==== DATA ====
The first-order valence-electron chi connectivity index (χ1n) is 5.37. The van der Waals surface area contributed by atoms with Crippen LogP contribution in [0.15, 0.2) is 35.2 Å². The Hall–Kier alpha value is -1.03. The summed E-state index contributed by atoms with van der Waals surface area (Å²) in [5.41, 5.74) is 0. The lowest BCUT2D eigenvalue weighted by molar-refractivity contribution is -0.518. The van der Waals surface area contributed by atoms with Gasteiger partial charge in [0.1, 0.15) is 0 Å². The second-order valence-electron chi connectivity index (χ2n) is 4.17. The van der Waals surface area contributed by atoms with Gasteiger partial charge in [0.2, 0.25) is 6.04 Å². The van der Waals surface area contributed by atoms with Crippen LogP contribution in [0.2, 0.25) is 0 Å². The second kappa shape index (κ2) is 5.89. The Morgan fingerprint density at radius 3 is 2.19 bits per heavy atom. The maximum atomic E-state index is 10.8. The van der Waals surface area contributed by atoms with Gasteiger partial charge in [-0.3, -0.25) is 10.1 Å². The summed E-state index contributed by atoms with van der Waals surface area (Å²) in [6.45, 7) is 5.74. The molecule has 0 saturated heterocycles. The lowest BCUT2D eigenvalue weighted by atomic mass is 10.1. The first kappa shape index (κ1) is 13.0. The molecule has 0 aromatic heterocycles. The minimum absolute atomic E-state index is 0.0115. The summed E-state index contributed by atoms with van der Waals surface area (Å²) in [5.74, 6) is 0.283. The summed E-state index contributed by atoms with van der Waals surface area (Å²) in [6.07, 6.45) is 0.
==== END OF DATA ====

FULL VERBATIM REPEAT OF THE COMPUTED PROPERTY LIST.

The first-order valence-electron chi connectivity index (χ1n) is 5.37. The van der Waals surface area contributed by atoms with Crippen LogP contribution in [0.15, 0.2) is 35.2 Å². The Hall–Kier alpha value is -1.03. The summed E-state index contributed by atoms with van der Waals surface area (Å²) in [5.41, 5.74) is 0. The lowest BCUT2D eigenvalue weighted by molar-refractivity contribution is -0.518. The van der Waals surface area contributed by atoms with Gasteiger partial charge in [0.1, 0.15) is 0 Å². The second-order valence-electron chi connectivity index (χ2n) is 4.17. The van der Waals surface area contributed by atoms with Gasteiger partial charge in [0.2, 0.25) is 6.04 Å². The van der Waals surface area contributed by atoms with Crippen LogP contribution in [0.2, 0.25) is 0 Å². The second kappa shape index (κ2) is 5.89. The Morgan fingerprint density at radius 3 is 2.19 bits per heavy atom. The maximum atomic E-state index is 10.8. The van der Waals surface area contributed by atoms with Gasteiger partial charge in [-0.3, -0.25) is 10.1 Å². The summed E-state index contributed by atoms with van der Waals surface area (Å²) in [6.45, 7) is 5.74. The molecule has 0 saturated heterocycles. The lowest BCUT2D eigenvalue weighted by atomic mass is 10.1. The first kappa shape index (κ1) is 13.0. The molecule has 0 aromatic heterocycles. The minimum absolute atomic E-state index is 0.0115. The summed E-state index contributed by atoms with van der Waals surface area (Å²) in [5.74, 6) is 0.283. The summed E-state index contributed by atoms with van der Waals surface area (Å²) in [6.07, 6.45) is 0.